2014

The Power of Good

Power of Good Health Monthly Column

What Could be Lurking in your Favorite Café Snacks…

Whole grains are sources of carbohydrates. There is a lot of concern about carbohydrate-laden diets. Obesity, Metabolic Syndrome, heart disease, diabetes, premature aging, and premature death are all associated with consistently eating large amounts of processed carbohydrates.

However, whole grains are “complex carbohydrates,” containing the entire grain: the bran layer, endosperm, and germ. Besides their carbohydrate component, whole grains contain protein, fat, fiber, vitamins, minerals, and other nutrients as well.1

High fiber content is an important advantage of whole grains. Nutritionists generally agree that dietary fiber helps reduce the incidence of diabetes, irritable bowel disease, colon and rectal cancers, and hemorrhoids. High fiber content also helps maintain vascular health and low cholesterol levels, preventing heart disease.2

Cooked whole grains are not considered “processed”. They send glucose into the bloodstream slowly. In this way, both glucose and insulin remain at healthy levels. One could become overweight from overeating whole grains, but insulin resistance and diabetes are unlikely. Sugary, starchy foods such as chips, fries, cookies, and sodas have high Glycemic Index Values, meaning the sugars and starches in these foods are rapidly turned to glucose. In brief, high blood sugar levels lead to high blood insulin levels and ultimately, insulin resistance.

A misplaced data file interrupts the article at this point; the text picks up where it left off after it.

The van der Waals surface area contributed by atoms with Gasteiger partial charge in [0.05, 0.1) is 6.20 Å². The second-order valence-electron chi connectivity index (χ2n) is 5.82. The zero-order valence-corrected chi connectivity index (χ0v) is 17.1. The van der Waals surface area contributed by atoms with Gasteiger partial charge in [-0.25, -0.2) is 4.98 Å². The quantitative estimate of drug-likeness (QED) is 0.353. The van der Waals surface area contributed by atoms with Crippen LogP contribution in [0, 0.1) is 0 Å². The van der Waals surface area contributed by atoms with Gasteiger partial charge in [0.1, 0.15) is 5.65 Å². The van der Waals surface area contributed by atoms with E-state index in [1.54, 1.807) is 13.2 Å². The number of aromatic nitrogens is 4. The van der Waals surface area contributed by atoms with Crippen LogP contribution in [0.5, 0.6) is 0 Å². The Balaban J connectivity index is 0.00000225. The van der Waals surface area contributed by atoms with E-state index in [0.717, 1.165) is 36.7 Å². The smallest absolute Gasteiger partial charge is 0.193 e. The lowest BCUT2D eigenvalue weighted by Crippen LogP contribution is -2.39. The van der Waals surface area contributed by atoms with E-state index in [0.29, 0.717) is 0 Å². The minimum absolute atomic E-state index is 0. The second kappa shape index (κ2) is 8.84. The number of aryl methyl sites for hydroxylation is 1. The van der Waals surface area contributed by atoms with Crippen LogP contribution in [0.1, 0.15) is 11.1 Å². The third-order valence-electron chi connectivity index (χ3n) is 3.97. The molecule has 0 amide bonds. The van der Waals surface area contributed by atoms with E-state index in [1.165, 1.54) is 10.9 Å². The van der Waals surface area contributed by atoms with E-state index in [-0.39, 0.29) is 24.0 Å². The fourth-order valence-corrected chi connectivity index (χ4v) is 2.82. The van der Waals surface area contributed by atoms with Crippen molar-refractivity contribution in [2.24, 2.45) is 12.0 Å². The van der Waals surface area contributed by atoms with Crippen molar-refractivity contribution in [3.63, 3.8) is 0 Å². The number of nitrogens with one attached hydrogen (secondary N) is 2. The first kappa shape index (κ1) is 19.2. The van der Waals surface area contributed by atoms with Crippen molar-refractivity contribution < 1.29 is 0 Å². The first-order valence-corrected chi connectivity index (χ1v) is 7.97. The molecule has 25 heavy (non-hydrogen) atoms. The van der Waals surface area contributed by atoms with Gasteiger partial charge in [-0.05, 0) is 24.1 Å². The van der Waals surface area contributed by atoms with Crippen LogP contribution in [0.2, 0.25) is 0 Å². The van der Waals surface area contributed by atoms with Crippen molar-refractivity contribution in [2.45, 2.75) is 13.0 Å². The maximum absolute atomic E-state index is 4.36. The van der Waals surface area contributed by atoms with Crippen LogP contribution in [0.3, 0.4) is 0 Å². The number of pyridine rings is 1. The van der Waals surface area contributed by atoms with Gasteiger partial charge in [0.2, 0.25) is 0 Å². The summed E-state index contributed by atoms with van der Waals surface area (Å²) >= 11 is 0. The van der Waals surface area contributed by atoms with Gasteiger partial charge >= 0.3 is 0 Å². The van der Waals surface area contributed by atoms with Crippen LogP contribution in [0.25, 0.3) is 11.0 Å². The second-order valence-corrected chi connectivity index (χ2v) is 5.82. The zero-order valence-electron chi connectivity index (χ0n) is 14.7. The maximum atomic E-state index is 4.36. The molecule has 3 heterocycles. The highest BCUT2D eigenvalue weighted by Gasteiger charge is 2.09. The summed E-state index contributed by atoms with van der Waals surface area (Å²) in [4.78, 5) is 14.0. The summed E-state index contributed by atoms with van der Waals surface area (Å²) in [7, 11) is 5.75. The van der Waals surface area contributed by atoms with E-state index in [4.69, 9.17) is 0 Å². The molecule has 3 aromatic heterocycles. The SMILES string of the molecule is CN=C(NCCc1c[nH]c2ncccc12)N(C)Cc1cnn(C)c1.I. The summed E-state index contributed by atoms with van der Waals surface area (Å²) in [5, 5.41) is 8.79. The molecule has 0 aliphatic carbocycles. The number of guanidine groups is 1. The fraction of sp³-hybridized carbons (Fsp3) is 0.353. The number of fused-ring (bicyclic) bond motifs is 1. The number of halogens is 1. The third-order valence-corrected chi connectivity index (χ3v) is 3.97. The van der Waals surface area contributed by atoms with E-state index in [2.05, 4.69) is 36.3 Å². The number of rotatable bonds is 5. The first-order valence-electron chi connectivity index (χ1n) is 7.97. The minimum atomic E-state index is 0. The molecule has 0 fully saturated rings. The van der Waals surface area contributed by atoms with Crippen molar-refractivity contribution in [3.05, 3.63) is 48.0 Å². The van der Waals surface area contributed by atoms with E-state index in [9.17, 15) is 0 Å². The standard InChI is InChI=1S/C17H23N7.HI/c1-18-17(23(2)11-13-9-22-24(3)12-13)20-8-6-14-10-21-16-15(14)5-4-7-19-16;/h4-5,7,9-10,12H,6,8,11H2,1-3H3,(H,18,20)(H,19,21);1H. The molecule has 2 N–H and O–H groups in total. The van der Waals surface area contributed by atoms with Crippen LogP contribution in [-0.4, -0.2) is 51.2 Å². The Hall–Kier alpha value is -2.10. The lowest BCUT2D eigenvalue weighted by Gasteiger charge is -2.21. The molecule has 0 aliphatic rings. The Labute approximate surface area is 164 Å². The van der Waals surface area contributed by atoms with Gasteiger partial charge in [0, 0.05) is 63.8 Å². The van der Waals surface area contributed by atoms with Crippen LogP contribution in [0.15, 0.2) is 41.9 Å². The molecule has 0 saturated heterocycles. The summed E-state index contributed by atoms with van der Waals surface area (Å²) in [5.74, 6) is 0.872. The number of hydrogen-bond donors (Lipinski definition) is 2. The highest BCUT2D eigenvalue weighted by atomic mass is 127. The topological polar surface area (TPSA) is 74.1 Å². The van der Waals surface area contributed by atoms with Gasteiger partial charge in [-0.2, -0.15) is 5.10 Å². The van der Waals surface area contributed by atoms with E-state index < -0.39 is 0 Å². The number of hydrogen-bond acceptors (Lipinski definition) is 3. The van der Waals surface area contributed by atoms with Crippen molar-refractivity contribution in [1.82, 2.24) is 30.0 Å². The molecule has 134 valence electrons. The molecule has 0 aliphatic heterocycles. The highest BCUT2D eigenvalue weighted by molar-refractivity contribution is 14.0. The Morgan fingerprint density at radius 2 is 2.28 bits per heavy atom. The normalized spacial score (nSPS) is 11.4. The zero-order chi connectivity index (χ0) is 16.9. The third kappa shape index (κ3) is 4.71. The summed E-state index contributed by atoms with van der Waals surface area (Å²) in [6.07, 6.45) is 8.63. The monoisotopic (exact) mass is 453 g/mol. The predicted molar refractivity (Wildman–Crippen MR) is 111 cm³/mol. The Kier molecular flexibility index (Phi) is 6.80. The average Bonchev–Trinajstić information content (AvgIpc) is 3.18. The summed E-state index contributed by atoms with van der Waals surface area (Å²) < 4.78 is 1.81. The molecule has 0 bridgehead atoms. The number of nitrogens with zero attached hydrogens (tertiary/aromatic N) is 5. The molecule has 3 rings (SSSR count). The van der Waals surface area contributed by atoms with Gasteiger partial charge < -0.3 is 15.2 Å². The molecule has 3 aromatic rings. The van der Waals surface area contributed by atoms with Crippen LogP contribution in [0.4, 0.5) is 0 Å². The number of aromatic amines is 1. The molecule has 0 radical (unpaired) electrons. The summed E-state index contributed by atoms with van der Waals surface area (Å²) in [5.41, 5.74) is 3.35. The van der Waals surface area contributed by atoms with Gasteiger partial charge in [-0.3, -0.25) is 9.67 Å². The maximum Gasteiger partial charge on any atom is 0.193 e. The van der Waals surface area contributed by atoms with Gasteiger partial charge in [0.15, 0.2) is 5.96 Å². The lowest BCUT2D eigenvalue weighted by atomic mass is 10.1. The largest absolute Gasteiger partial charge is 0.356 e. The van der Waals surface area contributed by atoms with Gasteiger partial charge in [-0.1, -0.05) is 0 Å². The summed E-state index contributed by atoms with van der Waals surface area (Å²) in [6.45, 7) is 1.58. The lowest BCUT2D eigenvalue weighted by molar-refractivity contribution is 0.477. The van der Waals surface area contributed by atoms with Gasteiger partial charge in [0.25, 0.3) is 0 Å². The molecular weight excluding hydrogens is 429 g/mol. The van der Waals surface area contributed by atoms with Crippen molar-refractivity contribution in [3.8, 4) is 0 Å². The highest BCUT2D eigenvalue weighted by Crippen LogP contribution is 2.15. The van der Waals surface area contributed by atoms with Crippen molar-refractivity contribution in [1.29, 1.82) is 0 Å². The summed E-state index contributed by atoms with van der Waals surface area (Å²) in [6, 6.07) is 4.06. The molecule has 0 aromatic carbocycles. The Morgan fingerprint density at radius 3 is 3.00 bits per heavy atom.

The basis of the index is a comparison of carbohydrates in foods with either blood glucose itself or white bread. In both cases, 100 is the standard.3 For more information about specific foods, try glycemicindex.com.

Cooking grains: Prepare whole grains ahead of time. Using a pan with a tight fitting lid, bring water to a boil, add the grain, and stir. Return the lid, bring back to boiling for 5-10 minutes. Turn off the heat and let the grain sit.

Sit overnight and the grain will be cooked by morning. After preparation, they may be refrigerated for use during the week. They do not freeze well.

Raw whole grains can be stored in dry, cool conditions for about a year. (Flours should be used within several months of purchase. Their vitamin E content dissipates in about five days.) A half cup (100 grams) of most raw grains ranges between 340-389 calories. The caloric difference in a cooked serving depends on the amount of water used for cooking. Greater amounts of water equal fewer calories – and less sustenance. Most grains are cooked with double the volume of water to grain.

Although most people tolerate grains well, for others some grains can be dangerous.4 Celiac disease describes a dangerous sensitivity to gluten, which can damage the lining of the small intestine when gluten is eaten. In addition, many people are simply allergic to wheat.

There are lots of gluten-free grains besides wheat.

Gluten free grains include: quinoa, corn, millet, buckwheat (not a wheat), sorghum, amaranth, montina, teff, and wild rice. Most people can also tolerate brown and white rice (glutenfreenetwork.com).

Footnotes:
1 One of these is lignin, a group of compounds with anti-tumor and antioxidant properties. Lignin is related to cellulose. It helps form the cell walls of plants and joins them together. Second only to cellulose, lignin is one of the most abundant organic polymers on Earth.
2 More in depth coverage of fiber is discussed in Nutrition News, “Nature Calls!”.
3 In Australia, food manufacturers are encouraged to label their products with glycemic index symbols, indicating a placement of low, medium, or high. With the increase in obesity and diabetes in the USA, such a labeling procedure should be mandatory.
4 See Nutrition News, “Go Gluten Free!” for details.

Siri Khalsa is the editor of Nutrition News, and she has been writing for the publication for many years. She has the passion and dedication to educate readers on the health benefits on tea and coffee.

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